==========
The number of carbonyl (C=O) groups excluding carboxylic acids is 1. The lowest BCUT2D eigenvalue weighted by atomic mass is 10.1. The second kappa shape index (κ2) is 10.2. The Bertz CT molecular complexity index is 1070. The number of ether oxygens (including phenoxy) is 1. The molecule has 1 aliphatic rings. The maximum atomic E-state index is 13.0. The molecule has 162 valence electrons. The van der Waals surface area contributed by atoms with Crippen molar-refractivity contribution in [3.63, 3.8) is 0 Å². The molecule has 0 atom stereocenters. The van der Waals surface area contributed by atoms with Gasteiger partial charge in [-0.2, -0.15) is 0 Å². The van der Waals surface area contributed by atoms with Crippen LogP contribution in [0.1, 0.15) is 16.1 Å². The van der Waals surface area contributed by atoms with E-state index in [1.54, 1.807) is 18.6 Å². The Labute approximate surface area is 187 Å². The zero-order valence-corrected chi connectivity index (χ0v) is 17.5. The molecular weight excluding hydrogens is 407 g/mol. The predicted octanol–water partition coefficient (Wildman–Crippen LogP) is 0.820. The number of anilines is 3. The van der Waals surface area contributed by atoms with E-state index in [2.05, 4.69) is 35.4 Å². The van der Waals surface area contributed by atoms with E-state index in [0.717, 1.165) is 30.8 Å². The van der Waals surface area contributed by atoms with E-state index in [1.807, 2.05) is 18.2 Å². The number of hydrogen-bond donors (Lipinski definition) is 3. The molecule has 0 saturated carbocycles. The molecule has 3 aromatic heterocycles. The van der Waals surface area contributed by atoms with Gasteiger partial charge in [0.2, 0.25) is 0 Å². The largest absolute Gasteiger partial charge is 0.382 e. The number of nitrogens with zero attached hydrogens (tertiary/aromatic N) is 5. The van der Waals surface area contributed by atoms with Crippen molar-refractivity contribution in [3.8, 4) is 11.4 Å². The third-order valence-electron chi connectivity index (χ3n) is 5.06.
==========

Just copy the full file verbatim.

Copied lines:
The number of carbonyl (C=O) groups excluding carboxylic acids is 1. The lowest BCUT2D eigenvalue weighted by atomic mass is 10.1. The second kappa shape index (κ2) is 10.2. The Bertz CT molecular complexity index is 1070. The number of ether oxygens (including phenoxy) is 1. The molecule has 1 aliphatic rings. The maximum atomic E-state index is 13.0. The molecule has 162 valence electrons. The van der Waals surface area contributed by atoms with Crippen molar-refractivity contribution in [3.63, 3.8) is 0 Å². The molecule has 0 atom stereocenters. The van der Waals surface area contributed by atoms with Gasteiger partial charge in [-0.2, -0.15) is 0 Å². The van der Waals surface area contributed by atoms with Crippen LogP contribution in [0.1, 0.15) is 16.1 Å². The van der Waals surface area contributed by atoms with E-state index in [1.54, 1.807) is 18.6 Å². The Labute approximate surface area is 187 Å². The zero-order valence-corrected chi connectivity index (χ0v) is 17.5. The molecular weight excluding hydrogens is 407 g/mol. The predicted octanol–water partition coefficient (Wildman–Crippen LogP) is 0.820. The number of anilines is 3. The van der Waals surface area contributed by atoms with E-state index in [2.05, 4.69) is 35.4 Å². The van der Waals surface area contributed by atoms with E-state index in [0.717, 1.165) is 30.8 Å². The van der Waals surface area contributed by atoms with E-state index in [1.807, 2.05) is 18.2 Å². The number of hydrogen-bond donors (Lipinski definition) is 3. The molecule has 0 saturated carbocycles. The molecule has 3 aromatic heterocycles. The van der Waals surface area contributed by atoms with Gasteiger partial charge in [0.2, 0.25) is 0 Å². The largest absolute Gasteiger partial charge is 0.382 e. The number of nitrogens with zero attached hydrogens (tertiary/aromatic N) is 5. The van der Waals surface area contributed by atoms with Crippen molar-refractivity contribution in [3.8, 4) is 11.4 Å². The third-order valence-electron chi connectivity index (χ3n) is 5.06.